Where Does Talent Come From

6 - Talent

New talent arising is not the product of a single phenomenon. If we think about some historical examples, such as the Florence Artists of the Renaissance, we can identify a pattern: Talent tends to appear in clusters.

There is a proportional leap in talent arising when and where we can identify a chain of mentoring. This adds up to a cooperation and competitiveness amongst artists that start accelerating their learning speed.

Gary McPherson from the “Melbourne Conservatorium of Music”,  the Australian “Victorian College of Arts” faculty sister, studied the practice of a clarinet apprentice (named Clarissa for the purpose of the study). This research revealed an average person being highly productive for 6 brief minutes, during one of Clarissa’s practice sessions.

Clarissa listened to the song at work, played two notes, focused her attention on the paper, and played 7 more notes. After the first mistake she stopped and started singing the phrase. Then she paused herself, like she was re-playing the phrase in her mind, and finally started playing.

This process is commonly known has Deep Practice. The student is managing the process of dealing with errors by fixing them with focused attention.

Deep practice consists on performing on the edge of one’s ability. This will lead to mistakes that will make the student perform better by forcing him to fix the errors.

Effortless performance is a terrible way to learn. Obstacles, on the other hand, are desirable in learning because the student develops the ability to turn mistakes into skills.

Talent, therefore, does not come from genes and environment. Talent is not the product of nature and nurture. It’s a skill acquiring process that comes from deliberate practice:

  • Technique;
  • Constant critical feedback;
  • Focus on shoring up weaknesses.

It is when this deep practice method starts converging with powerful ignitions of creativity and challenge, combined with a master coaching guidance that skill is created and talent is acknowledged.

For more on the subject check “The Talent Code”, by Daniel Coyle

1st Step: Identify the Problem

4 - Good Moon Pill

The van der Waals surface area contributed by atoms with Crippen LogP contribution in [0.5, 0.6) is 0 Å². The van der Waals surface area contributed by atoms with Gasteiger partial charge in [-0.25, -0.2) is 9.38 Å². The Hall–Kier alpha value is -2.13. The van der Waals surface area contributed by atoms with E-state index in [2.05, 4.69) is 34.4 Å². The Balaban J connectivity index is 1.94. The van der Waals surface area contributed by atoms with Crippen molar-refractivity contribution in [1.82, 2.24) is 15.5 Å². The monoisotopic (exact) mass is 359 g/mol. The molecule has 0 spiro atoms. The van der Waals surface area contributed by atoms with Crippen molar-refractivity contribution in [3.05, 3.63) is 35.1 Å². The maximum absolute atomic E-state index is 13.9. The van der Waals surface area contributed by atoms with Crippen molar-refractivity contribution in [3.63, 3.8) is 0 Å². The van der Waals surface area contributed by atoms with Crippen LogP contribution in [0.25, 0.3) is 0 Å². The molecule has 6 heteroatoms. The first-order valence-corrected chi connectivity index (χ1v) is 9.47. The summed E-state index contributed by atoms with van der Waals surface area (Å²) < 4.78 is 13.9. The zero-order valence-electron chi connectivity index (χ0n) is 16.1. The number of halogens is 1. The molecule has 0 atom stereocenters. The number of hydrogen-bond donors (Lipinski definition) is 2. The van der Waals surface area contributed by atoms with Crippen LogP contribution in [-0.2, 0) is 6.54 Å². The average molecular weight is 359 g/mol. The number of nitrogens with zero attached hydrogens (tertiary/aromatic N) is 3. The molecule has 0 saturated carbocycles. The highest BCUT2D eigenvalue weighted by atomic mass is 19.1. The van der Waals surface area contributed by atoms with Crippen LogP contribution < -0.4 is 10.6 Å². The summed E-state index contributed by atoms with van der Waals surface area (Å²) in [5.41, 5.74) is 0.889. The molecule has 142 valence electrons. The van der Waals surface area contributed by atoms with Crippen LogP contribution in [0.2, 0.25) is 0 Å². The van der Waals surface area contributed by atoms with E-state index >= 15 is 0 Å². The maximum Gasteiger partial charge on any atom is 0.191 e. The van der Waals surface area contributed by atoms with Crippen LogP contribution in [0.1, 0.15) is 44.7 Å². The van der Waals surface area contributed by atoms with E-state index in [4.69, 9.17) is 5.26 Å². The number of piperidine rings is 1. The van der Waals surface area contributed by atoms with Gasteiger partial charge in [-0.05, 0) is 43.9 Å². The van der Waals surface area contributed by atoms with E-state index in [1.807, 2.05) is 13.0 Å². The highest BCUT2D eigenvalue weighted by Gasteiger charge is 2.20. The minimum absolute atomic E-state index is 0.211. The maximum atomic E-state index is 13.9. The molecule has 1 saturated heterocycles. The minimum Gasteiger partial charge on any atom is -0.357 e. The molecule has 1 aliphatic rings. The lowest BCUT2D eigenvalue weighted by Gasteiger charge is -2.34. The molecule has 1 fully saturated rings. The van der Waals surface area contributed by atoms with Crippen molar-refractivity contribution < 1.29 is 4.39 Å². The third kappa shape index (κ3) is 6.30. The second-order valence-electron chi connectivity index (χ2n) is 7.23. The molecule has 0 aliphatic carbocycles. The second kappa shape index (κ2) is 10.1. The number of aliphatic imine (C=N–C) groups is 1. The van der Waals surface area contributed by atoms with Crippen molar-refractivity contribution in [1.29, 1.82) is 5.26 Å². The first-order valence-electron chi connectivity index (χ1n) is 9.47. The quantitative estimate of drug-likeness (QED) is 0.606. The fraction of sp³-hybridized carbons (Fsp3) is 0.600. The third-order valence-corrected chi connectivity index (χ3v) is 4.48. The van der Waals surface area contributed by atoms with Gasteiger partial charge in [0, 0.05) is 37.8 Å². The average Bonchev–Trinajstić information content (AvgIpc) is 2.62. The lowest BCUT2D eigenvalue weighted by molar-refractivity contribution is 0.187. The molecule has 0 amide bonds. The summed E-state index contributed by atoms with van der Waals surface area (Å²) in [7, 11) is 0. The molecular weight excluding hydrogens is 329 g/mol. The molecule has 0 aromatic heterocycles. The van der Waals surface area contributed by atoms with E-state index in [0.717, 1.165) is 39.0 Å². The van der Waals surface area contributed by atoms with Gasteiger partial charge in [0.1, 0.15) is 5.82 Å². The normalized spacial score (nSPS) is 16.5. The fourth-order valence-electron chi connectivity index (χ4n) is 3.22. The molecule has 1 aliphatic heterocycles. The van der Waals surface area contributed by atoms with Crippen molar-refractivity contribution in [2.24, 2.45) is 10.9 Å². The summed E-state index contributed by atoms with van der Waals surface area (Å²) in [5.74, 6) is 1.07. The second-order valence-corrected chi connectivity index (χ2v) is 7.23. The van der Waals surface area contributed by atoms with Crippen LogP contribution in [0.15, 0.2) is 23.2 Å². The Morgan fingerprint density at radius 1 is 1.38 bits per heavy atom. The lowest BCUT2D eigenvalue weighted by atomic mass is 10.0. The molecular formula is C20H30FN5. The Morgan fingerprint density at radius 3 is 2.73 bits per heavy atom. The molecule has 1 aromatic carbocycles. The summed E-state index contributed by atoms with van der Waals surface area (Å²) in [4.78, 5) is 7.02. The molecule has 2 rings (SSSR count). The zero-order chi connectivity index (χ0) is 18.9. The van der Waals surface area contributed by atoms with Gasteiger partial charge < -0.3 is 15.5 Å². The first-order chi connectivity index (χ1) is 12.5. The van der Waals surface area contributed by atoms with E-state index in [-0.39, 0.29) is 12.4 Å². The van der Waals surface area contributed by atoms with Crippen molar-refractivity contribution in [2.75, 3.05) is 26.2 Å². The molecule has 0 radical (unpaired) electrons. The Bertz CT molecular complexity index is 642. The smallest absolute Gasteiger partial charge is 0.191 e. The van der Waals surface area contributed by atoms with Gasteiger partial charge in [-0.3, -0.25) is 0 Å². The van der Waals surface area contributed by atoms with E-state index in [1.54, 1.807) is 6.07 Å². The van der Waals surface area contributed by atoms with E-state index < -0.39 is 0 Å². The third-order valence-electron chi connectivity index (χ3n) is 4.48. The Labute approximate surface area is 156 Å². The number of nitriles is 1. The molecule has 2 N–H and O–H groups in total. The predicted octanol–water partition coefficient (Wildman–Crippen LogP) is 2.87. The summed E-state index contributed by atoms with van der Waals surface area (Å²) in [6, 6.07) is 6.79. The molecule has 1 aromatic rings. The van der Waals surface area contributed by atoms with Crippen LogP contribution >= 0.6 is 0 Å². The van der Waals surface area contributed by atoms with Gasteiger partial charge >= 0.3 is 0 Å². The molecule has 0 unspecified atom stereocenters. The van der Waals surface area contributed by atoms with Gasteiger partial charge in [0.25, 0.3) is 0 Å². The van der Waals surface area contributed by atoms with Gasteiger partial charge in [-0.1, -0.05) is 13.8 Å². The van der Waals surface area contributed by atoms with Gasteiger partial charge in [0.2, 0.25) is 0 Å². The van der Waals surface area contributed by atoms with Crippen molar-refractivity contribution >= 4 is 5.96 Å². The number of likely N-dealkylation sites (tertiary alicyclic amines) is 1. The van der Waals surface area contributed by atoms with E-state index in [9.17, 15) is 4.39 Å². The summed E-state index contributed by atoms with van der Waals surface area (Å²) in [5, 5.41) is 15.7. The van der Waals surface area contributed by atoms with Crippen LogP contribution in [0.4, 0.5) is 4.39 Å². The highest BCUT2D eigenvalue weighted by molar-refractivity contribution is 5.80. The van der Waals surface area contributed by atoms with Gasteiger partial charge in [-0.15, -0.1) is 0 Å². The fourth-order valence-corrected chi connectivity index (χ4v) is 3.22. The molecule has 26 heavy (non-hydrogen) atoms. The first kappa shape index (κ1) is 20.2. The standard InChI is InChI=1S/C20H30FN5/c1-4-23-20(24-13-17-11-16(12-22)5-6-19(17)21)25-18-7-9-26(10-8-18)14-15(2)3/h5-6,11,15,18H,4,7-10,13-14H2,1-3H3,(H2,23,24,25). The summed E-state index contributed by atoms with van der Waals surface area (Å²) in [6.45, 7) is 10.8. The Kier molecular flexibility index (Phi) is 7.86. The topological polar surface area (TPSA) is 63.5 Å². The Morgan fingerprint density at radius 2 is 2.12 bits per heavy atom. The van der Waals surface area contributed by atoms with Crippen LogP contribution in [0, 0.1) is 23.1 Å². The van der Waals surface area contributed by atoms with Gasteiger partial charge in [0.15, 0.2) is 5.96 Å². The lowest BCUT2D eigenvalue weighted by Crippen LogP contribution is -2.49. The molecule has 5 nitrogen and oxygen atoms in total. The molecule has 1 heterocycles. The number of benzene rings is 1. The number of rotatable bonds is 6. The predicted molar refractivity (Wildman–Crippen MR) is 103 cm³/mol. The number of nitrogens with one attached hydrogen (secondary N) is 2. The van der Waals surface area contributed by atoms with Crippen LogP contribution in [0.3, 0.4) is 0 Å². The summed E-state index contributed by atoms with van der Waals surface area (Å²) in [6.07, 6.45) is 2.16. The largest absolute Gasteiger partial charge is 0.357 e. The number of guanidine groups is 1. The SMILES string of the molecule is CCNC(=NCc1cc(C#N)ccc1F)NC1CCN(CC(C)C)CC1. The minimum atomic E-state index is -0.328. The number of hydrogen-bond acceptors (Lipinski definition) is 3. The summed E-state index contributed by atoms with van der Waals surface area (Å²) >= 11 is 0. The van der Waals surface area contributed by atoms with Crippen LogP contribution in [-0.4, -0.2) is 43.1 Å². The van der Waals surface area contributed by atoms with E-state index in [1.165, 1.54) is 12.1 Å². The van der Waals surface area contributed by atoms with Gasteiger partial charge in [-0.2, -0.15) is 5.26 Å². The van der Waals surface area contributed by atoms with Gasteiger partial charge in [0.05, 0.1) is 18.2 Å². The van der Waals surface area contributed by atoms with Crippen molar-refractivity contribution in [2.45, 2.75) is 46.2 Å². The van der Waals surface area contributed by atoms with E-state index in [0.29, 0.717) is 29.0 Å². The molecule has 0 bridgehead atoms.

When we start to play an instrument everything seems magical. It’s fun and exciting as a social experience and when you’re practicing it never feels like you’re alone. You’re always listening to your favourite songs and your guitar never let’s you down. It’s like a good mood pill. Therefore you want to know a little more, just like Alice in Wonderland. And your curiosity leads you forward – deep in to the rabbit hole.

It is only when you start facing troubles in the creative process or technical performance that you start thinking about it and usually go to school to learn and to know better. You look up to your favourite musicians and – if you’re lucky – you’ll be properly advised.

I have strong feelings that this natural individual process, when mislead, can harm the innocence of the ones who are more right side brain oriented. The discussion is already been stated: Do schools kill creativity?

Although the teaching process is meant to build your strengths it also creates problems. And the feeling of weight can settle. As an European student and worker I’ve came across hundreds of individuals who either dropped out of school, changed course subject or feel unhappy with their jobs.

In Music and in Jazz, probably one of the most creative and free form of expression and communication available, one can only imagine the weight of frustration on all these kids (and grown ups) who just liked to play for fun and now they don’t even want to sit around their grandpa’s old piano.